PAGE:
Tips on Hiring a French to English Contract Translator


French to English contract translation is an important step for any business expanding in French-speaking countries. The modern digital age requires a web site in French to cater to the needs of French-speaking customers. This article will provide some tips for hiring a French to English contract translator. You’ll learn about using natural phrasing, identifying idiomatic expressions, and using CAT tools. And don’t forget to pay by the word, not by the page.

Natural phrasing

There is a lack of natural phrasing when translating contracts from French into English. This problem was magnified when contracts were introduced. The use of formulaic sentences made corrections necessary for every sentence. While most sentences were comprehensible, some contained factual or grammatical errors. In such cases, natural phrasing is essential. In order to make the most of automatic translation, natural phrasing should be used whenever possible.

Identifying idiomatic expressions

In the French language, idiomatic expressions are not always obvious. For example, “give up” and “his ears must be burning” are both idiomatic expressions. They’re defined as a grouping of words that contain semantic idiosyncrasy. These expressions are sometimes categorized by subject. Nevertheless, idiomatic expressions are a common stumbling block for translators.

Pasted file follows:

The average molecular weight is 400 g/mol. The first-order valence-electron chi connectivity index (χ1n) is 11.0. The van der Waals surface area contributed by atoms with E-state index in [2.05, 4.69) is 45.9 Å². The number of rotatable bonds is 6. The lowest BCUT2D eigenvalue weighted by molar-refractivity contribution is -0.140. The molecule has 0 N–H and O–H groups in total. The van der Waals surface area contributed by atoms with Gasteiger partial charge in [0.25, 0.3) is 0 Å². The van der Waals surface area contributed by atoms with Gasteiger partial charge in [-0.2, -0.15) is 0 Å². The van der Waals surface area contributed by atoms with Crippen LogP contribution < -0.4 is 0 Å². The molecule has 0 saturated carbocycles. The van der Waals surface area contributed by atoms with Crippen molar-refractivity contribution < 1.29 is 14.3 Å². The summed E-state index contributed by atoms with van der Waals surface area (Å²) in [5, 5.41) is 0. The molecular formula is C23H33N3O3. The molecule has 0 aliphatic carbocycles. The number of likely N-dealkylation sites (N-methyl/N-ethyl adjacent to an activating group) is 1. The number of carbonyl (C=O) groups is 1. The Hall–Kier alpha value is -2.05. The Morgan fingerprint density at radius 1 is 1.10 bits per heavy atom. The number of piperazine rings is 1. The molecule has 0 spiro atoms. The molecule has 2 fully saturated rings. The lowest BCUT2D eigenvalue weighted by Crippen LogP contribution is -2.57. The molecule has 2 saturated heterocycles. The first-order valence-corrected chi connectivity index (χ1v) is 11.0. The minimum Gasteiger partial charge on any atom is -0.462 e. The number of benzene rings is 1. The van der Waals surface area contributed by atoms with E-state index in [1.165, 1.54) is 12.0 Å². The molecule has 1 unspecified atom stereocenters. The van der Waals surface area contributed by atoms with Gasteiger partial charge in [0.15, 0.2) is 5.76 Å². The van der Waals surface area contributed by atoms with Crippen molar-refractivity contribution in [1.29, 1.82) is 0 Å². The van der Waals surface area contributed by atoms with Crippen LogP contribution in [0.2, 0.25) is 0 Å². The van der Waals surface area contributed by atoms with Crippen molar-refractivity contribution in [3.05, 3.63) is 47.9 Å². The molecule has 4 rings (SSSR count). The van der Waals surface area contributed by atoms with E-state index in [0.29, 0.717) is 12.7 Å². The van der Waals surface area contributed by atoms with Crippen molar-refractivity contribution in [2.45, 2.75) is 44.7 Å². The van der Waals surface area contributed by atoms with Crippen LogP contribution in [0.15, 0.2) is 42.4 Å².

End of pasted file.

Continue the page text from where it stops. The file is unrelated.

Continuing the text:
Using CAT tools

The use of CAT Tools is one way to streamline the translation process and speed up your translation project. This type of translation tool creates a “Translation Memory” of a text string that is commonly used, so that the translator can return a translated version of the text whenever a new segment is added. CAT tools can also be used to provide a quick translation review. Some of the tools even include Slack-like instant messaging, so that your translators can quickly communicate with each other.

Paying translators by the word

When it comes to payment, there are several options for paying a translator: you can pay them per word or you can pay them a flat fee. Flat fee structures are best used when translating Asian texts. However, they aren’t always the best option for a French to English contract. A few tips can help you decide which method works best for your project. For starters, don’t pay a translator by the word in French – it can lead to ambiguous pricing.

Taking local language and local law into account

When translating contracts from French to English, the local language and the laws of the target country should be considered. If not, the translation may not be clear enough. This is where quality control procedures come into play. A native speaker should be involved, especially if the contract is to be used in France. It is also important to consider the target audience and the local laws of the target country.

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